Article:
Wednesday, April 09, 2014
AMHERST — During a vigil Tuesday evening on the Common, about 150 community members, former teachers and local students called for an end to what they termed a culture of “institutionalized racism” in the Amherst regional school district.
The vigil was organized in support of Amherst Regional High School math teacher Carolyn Gardner, who has been the target of racist graffiti and threatening notes since October. A number of those in attendance used a portable microphone to deliver speeches, including Sonji Johnson-Anderson, a graduate student from the University of Massachusetts and friend of Gardner’s, who served as master of ceremonies for the event. Many of those in the crowd wore orange ribbons as a symbol of solidarity against racism, and some wore shirts that read “I stand against institutional racism.”
“If anything good has come of these racist attacks, it is that we have been able to re-energize the community of Amherst and beyond,” Johnson-Anderson said.
She said Gardner had returned to work at the school Tuesday after being absent for nearly two weeks, and that “her message to those who would have her slink away in fear is that she will not be moved, and that she is standing strong.”
“With you at her back, she is going to continue to do so,” said Johnson-Anderson. “With you at her back we are going to continue to energize this community and show those who would want us to be fearful that we are not afraid.”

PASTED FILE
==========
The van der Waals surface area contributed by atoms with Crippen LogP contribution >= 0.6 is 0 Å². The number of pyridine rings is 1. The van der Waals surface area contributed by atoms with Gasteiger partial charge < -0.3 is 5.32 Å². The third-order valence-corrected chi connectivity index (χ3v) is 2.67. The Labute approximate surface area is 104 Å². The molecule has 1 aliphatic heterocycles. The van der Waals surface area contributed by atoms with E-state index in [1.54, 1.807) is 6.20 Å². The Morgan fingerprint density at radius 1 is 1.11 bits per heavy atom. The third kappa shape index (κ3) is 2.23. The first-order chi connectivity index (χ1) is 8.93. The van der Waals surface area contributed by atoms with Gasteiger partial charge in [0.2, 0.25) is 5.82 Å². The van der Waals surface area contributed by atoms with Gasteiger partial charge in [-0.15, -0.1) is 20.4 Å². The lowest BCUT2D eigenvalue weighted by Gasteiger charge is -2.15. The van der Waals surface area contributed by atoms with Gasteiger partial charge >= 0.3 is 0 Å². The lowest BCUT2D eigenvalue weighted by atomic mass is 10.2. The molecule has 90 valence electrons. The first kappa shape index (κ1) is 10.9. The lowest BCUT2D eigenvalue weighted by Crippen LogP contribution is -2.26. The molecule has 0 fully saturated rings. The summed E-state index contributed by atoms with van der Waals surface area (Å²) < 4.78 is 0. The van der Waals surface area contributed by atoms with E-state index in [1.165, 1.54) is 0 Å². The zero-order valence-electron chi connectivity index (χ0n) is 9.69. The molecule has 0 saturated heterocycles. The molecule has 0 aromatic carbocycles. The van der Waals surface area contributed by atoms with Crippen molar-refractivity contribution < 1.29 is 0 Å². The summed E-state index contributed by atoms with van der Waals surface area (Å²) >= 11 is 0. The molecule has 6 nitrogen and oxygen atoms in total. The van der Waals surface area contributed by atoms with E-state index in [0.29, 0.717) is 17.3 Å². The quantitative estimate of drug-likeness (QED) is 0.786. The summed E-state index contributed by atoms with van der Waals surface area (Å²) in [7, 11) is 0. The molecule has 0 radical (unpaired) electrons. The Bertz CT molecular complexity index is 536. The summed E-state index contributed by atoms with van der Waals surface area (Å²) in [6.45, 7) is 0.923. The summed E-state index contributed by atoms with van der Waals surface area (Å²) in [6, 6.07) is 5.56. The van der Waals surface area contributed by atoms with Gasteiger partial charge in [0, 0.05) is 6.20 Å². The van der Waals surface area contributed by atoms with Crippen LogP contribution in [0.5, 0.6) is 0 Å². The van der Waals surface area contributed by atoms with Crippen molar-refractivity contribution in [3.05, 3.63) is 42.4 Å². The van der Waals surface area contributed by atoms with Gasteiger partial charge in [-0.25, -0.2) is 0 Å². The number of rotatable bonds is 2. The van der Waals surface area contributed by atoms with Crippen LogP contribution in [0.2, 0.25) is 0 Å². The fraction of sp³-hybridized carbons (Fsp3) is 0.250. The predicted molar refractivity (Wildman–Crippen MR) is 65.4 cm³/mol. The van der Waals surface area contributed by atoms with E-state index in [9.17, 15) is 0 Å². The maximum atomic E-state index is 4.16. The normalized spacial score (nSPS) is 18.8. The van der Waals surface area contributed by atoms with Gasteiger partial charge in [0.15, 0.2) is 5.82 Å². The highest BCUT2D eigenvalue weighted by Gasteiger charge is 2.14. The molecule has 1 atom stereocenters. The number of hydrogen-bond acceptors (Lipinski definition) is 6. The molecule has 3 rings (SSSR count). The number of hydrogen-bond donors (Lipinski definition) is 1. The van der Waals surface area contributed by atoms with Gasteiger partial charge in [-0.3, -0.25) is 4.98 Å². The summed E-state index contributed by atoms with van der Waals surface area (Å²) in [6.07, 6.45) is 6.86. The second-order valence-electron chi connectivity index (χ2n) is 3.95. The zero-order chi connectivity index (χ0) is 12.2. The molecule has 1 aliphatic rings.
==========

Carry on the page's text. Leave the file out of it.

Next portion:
Gardner also attended the vigil and delivered brief remarks in which she called what has happened to her “a blessing, as difficult as it has been.”
“I did not ask for this, I did not ask for anything that has happened to me, but as difficult as it has been, it is a blessing, because you’re here,” Gardner said. “We need to hear from you in order to change what’s happening in our schools. As much as we don’t like to talk about it, if we do not talk about it then it will not be fixed, so let’s keep the objective ahead of us and change the future for our children.”
In an impassioned speech, Amherst Regional School Committee member Trevor Baptiste, of Pelham, decried the district’s response to the issue.
“I sat two weeks ago in the School Committee meeting and was moved by the experience of one of our teachers. She described the response to institutional racism as anemic, and I’m here to tell you that that anemia rises to the very highest levels,” Baptiste said.
Baptiste noted that the School Committee has yet to discuss the accusations that Gardner brought before it, and said that “problems of this magnitude can easily be swept under the rug” without people who are willing speak out about it.
“That was a very bold action, to stand and say ‘my superiors who supervise me are anemic,’ ” Baptiste said, of Gardner’s decision to speak before the committee.
“To say it to the people who are elected to supervise (the teachers) is something I, in good conscience, cannot ignore.”
He said he hopes the School Committee will soon begin sitting down with people who have different perspectives on the issue, and “discuss and describe what institutional racism really is.”